Google is the latest company busted for mining the data of children

By Carmel DeAmicis , written on March 13, 2014

From The News Desk

Education Week is reporting that nine plaintiffs are suing Google for indexing student emails. The federal judge on the case is deciding whether to approve their request to turn it into a class action lawsuit.

Google's Apps for Education program, which includes Gmail accounts for schools, has 30 million users in K-12 and higher education institutions around the country. As Google is wont to do with its Gmail users, it was automatically scanning said messages and building user profiles for advertisers.

Only one problem: The  Family Educational Rights and Privacy Act protects the privacy of students' educational records. If teachers, parents, or students are sending academic information through their Apps for Education Gmail account, and Google is scanning it and storing it away for future use, it could be violating federal law.

Google is not the only company to step in the issue of youth privacy recently. As Pando covered, HarperCollins was served a warning a few weeks ago by the Better Business Bureaus for similar activity. The publishing giant had been gathering kid's addresses, emails, names, and ages on the Ruby Redfort book series site without proper vetting in place to make sure parents had agreed to it.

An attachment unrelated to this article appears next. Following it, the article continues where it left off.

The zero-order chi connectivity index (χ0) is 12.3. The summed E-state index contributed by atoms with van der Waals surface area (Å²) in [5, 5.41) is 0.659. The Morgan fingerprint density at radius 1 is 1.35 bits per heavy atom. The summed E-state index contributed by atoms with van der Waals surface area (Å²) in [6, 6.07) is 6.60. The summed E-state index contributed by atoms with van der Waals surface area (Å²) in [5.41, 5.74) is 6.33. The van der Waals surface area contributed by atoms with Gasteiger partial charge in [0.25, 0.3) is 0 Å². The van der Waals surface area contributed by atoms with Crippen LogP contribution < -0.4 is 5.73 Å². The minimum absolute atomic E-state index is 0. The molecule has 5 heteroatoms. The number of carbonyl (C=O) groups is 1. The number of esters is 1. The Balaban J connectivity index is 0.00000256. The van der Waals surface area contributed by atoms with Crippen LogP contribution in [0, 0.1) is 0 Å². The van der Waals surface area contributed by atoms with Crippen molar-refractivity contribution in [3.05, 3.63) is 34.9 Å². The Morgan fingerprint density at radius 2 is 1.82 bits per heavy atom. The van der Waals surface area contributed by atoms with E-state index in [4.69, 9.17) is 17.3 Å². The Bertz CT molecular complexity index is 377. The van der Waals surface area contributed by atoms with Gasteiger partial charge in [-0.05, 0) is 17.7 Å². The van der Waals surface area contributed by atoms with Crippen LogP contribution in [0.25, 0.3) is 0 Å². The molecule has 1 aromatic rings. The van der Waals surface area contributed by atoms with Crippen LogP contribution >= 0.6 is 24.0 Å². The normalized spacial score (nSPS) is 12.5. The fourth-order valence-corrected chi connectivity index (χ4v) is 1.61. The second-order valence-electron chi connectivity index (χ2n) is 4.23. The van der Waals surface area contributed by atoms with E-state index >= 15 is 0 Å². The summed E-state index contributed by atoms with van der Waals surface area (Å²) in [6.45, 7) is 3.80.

This action is expressly prohibited by another law -- the federal Children’s Online Privacy Protection Act (COPPA). COPPA says that websites must have safeguards in place, like challenge questions, to ensure parents are giving their consent for their children's data to be collected.

After the BBB "recommended" Harper Collins remedy the situation, the company blocked the information gathering feature for people from the United States. It walled off access to the newsletter, instead of putting in a procedure for parents to give consent. Anyone who selected their country as the UK or another nation, however, could still complete personal details without many barriers in place.

HarperCollins could do that because it doesn't impact the publisher much if it collects a few less email addresses from children who are fans of Ruby Redfort.

But unlike HarperCollins, Google's data mining activities are core to its business. It has built a hundred billion dollar empire on its targeted advertising offerings. That's information it's able to collect because Gmail and Google users give up their rights to privacy in exchange for the technology.

It has been mining the data of its users for years, and it seems to have forgotten that the laws surrounding certain demographics are a tad tougher. The government doesn't look fondly on taking candy from babies -- or students.